Travel from your armchair

A collection of 30- odd features from the best Canadian travel magazine.
Travel from your armchair
Travel from your armchair

This may sound like a strange confession for a magazine writer, but I&rsquove never been much of a fan of reading magazines. Secretly, I&rsquove always had the sneaking suspicion that anything of any consequence will eventually make its way into a book. Reading Way Out There&nbspby James Little (Greystone Books, Rs 600, 369pp), a new anthology of writing from Canada&rsquos top travel magazine, almost changed my mind. Maybe I should start reading Explore, I thought.

A collection of 30-odd features from Explore, Way Out There shows that the Canadian magazine has terrific range. There&rsquos no endless slog of gear-based, &ldquoI&rsquom-more-daring-than-you&rdquo articles here, and none of the formulaic, begin-with-colourful-anecdote-and-end-with-hotel-prices articles that plague travel mags. From Ross Crockford&rsquos piece about the fastest cyclist on planet Earth to Charles Montgomery&rsquos interview with the Solomon Islands&rsquo last surviving headhunter (&lsquoSearching for Big Man Magik&rsquo) these are thoughtful, surprising, and above all informative stories &mdash not of the &ldquohow I rate the service at the Plaza&rdquo variety, but the kind you remember and irritate your wife by reading aloud.

Consider, for example, Explore contributing editor J.B. MacKinnon&rsquos piece on travelling in the Sudan (&lsquoBehind the Grass Curtain&rsquo). It begins with a gimmicky, commercial magazine premise &mdash MacKinnon sets out to prove that Canadians are no longer the world&rsquos most welcomed travellers, now that Canada has begun to interfere in world affairs. But MacKinnon hardly allows the sales-pitch to distract him as he narrates his story of travelling across the southern region of the warring country. The result is a vivid and accessible portrait, all the more perceptive because it has no journalistic purpose, because the entire project, like the war, is essentially absurd.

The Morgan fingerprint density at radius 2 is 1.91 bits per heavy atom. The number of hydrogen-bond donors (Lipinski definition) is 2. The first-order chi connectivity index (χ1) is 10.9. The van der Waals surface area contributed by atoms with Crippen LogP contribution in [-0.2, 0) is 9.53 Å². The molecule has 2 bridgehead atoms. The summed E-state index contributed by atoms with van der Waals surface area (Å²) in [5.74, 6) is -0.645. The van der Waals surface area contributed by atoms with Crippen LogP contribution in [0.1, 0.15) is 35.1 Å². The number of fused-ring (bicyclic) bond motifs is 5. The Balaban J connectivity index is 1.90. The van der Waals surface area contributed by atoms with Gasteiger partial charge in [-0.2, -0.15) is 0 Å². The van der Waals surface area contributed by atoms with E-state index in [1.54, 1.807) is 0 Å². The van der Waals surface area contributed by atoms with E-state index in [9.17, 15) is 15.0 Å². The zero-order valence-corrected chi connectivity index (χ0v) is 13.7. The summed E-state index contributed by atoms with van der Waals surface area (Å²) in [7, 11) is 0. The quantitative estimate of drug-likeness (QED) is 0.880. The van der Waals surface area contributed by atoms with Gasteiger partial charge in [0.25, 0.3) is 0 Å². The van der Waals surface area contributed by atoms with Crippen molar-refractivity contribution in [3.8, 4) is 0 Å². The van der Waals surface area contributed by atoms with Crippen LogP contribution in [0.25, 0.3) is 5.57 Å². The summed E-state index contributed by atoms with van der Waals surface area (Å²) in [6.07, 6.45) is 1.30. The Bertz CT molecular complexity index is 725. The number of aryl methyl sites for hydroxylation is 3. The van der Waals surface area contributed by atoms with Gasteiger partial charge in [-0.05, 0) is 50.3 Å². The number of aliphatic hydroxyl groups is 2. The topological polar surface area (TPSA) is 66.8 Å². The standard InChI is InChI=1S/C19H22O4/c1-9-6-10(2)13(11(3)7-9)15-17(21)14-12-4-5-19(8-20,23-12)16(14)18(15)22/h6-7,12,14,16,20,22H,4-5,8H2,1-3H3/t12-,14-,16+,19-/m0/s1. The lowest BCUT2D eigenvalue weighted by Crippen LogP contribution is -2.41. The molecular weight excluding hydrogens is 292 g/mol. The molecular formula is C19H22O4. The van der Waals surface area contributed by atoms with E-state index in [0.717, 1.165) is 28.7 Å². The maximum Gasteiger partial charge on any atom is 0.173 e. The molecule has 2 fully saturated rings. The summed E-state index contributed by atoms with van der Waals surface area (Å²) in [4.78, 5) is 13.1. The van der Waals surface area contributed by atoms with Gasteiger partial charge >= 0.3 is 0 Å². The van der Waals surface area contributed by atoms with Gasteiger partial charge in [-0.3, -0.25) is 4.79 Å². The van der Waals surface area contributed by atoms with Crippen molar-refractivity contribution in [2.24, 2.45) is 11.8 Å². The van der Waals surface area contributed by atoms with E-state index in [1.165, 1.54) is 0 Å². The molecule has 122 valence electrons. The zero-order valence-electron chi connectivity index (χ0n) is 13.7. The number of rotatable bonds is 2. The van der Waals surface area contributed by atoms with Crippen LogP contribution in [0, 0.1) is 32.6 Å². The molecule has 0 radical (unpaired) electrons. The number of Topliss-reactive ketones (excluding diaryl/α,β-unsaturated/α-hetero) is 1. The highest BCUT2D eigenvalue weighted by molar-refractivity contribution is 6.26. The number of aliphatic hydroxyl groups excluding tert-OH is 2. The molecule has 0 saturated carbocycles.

Similarly evocative, though in a completely different vein, is Jerry Kobalenko&rsquos feature about the extreme sport of marathon swimming. Like many outdoor pursuits, marathon swimming has in recent years changed from a feat of endurance like climbing Everest (all those paddlers who dared the English Channel) into an organised sport with a tour along the lines of the one ran by the Association of Tennis Professionals. Kobalenko manages to capture the drama of competitive swimming and the freakish psychology of the athletes who risk their lives in Canada&rsquos freezing waters remarkably well. But I mention it here because it illustrates the great strength of many of the articles in this collection they evoke the bizarre nature of Canada&rsquos remote and cold expanses as dramatically as most &lsquotravel writing&rsquo describes India, Africa, and other places deemed to be &lsquoexotic&rsquo by editors on the other side of the world.

And for that reason,
Way Out There 
offers great armchair travelling.

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